baez.gif

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                    • #25
                      The thing is it is awfully silly to say never with a young player. Soriano and Sosa were both able to get their OBP above .320 and they were both free swingers. If Baex can keep the power, slightly improve his ability to make good contact, and is patient he'll get into the .340 to .350 OBP range at the very least.

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                      • #26
                        Originally posted by Ubiquitous View Post
                        The thing is it is awfully silly to say never with a young player. Soriano and Sosa were both able to get their OBP above .320 and they were both free swingers. If Baex can keep the power, slightly improve his ability to make good contact, and is patient he'll get into the .340 to .350 OBP range at the very least.
                        Yep. And once he gets the hang of that, certainly he will be pitched around some. I would expect that when all the prospects are up next season that Castro will be hitting behind Baez at 6th. If I am wanting to avoid the big hit, I'd likely pitch around Javy to get to Starlin. And that's not a knock against Castro. He's had a nice rebound.

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                        • #27
                          Originally posted by Ubiquitous View Post
                          The thing is it is awfully silly to say never with a young player. Soriano and Sosa were both able to get their OBP above .320 and they were both free swingers. If Baex can keep the power, slightly improve his ability to make good contact, and is patient he'll get into the .340 to .350 OBP range at the very least.
                          I think being a free swinger is OK as long as you are not expanding the zone too much. A good hitter does not need to be overly selective at the plate and expanding the zone a little is OK, even miguel cabrera often does that.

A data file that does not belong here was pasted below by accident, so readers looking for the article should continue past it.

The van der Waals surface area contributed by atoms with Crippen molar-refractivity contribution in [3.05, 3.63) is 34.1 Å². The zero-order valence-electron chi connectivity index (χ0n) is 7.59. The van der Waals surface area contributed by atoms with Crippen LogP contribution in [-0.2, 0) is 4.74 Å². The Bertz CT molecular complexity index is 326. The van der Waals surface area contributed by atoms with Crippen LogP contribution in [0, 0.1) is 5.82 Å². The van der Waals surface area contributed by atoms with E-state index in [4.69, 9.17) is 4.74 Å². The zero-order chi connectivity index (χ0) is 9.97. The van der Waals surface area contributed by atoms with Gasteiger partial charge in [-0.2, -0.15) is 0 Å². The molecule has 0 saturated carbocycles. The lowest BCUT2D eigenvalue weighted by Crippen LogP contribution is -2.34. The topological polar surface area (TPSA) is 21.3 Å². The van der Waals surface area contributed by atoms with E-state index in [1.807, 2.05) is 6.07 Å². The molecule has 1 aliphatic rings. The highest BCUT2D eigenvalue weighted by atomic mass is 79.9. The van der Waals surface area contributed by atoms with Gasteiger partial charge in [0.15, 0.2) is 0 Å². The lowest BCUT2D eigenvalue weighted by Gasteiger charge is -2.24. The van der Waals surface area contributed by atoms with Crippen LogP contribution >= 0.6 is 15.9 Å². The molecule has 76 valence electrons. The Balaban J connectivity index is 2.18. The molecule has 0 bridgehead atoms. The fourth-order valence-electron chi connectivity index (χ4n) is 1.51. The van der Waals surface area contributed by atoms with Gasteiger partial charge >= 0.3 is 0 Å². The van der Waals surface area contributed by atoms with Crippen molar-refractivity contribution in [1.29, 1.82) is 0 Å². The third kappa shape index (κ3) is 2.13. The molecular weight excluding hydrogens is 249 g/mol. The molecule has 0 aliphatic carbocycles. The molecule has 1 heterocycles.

however what is bad is when a player swings at pitches WAY outside the zone and the pitchers start to notice without the player being able to adjust. baez does not need to walk a whole lot but he will need to be able to lay off balls way off the plate or MLB pitchers will punish that way more than minor league pitchers.

                          we will see if baez will learn that and force pitchers at least t throw close to the zone.
                          I now have my own non commercial blog about training for batspeed and power using my training experience in baseball and track and field.

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                          • #28
                            Are you a little bit worried about Bryants K rates?

                            he does hit extremely well in the minors but his strikeouts have gone up at any level he played at. he does compensate that very well with power and walks and still has a very good average but his BABIP is insanely high. He will probably be an above average BABIP guy but 28% in AAA ball is really a lot of Ks.

                            people will say that strikeouts are just another out and for example mike trout strikes out a lot too but trout struck out 17% in AA and about 19% in AAA ball.

                            if we asume that his Ks will be going up a little in the majors Bryants strikeout rates might be closer to adam dunn than to mike trout. that being said due to his walks and power he would probably still be a valuable hitter (like dunn) and he will probably hit for higher average than dunn because he is faster and doesn't hit as many fly balls but still his Ks are a little reason to worry.
                            I now have my own non commercial blog about training for batspeed and power using my training experience in baseball and track and field.